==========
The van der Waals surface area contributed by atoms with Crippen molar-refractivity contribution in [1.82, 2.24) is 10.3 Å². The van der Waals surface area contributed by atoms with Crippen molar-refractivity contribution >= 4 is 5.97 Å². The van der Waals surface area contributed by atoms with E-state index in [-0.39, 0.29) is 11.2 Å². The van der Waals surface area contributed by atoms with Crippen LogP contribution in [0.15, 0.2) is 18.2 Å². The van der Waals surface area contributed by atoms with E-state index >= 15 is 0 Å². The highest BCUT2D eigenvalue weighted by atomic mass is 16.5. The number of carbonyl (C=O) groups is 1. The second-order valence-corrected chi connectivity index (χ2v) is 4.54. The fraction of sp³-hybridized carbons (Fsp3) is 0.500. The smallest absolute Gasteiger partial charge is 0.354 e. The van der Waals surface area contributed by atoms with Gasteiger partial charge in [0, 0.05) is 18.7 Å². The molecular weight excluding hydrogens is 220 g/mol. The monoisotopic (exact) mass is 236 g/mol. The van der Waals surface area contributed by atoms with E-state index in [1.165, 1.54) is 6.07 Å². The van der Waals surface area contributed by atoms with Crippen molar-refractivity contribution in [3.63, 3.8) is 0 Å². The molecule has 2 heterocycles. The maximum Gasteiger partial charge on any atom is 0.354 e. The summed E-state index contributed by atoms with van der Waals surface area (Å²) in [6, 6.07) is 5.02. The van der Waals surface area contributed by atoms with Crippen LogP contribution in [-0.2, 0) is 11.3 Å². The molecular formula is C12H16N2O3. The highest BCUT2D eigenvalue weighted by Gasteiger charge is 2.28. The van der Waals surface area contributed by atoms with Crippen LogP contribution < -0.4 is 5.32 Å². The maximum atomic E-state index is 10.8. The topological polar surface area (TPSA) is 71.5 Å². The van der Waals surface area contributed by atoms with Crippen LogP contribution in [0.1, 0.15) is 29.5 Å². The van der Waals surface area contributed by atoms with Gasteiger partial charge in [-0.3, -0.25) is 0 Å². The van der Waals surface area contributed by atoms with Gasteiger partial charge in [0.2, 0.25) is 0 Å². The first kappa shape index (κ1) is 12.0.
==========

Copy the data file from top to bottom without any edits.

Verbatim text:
The van der Waals surface area contributed by atoms with Crippen molar-refractivity contribution in [1.82, 2.24) is 10.3 Å². The van der Waals surface area contributed by atoms with Crippen molar-refractivity contribution >= 4 is 5.97 Å². The van der Waals surface area contributed by atoms with E-state index in [-0.39, 0.29) is 11.2 Å². The van der Waals surface area contributed by atoms with Crippen LogP contribution in [0.15, 0.2) is 18.2 Å². The van der Waals surface area contributed by atoms with E-state index >= 15 is 0 Å². The highest BCUT2D eigenvalue weighted by atomic mass is 16.5. The number of carbonyl (C=O) groups is 1. The second-order valence-corrected chi connectivity index (χ2v) is 4.54. The fraction of sp³-hybridized carbons (Fsp3) is 0.500. The smallest absolute Gasteiger partial charge is 0.354 e. The van der Waals surface area contributed by atoms with Gasteiger partial charge in [0, 0.05) is 18.7 Å². The molecular weight excluding hydrogens is 220 g/mol. The monoisotopic (exact) mass is 236 g/mol. The van der Waals surface area contributed by atoms with E-state index in [1.165, 1.54) is 6.07 Å². The van der Waals surface area contributed by atoms with Crippen molar-refractivity contribution in [3.63, 3.8) is 0 Å². The molecule has 2 heterocycles. The maximum Gasteiger partial charge on any atom is 0.354 e. The summed E-state index contributed by atoms with van der Waals surface area (Å²) in [6, 6.07) is 5.02. The van der Waals surface area contributed by atoms with Crippen LogP contribution in [-0.2, 0) is 11.3 Å². The molecular formula is C12H16N2O3. The highest BCUT2D eigenvalue weighted by Gasteiger charge is 2.28. The van der Waals surface area contributed by atoms with Crippen LogP contribution < -0.4 is 5.32 Å². The maximum atomic E-state index is 10.8. The topological polar surface area (TPSA) is 71.5 Å². The van der Waals surface area contributed by atoms with Crippen LogP contribution in [0.1, 0.15) is 29.5 Å². The van der Waals surface area contributed by atoms with Gasteiger partial charge in [-0.3, -0.25) is 0 Å². The van der Waals surface area contributed by atoms with Gasteiger partial charge in [0.2, 0.25) is 0 Å². The first kappa shape index (κ1) is 12.0.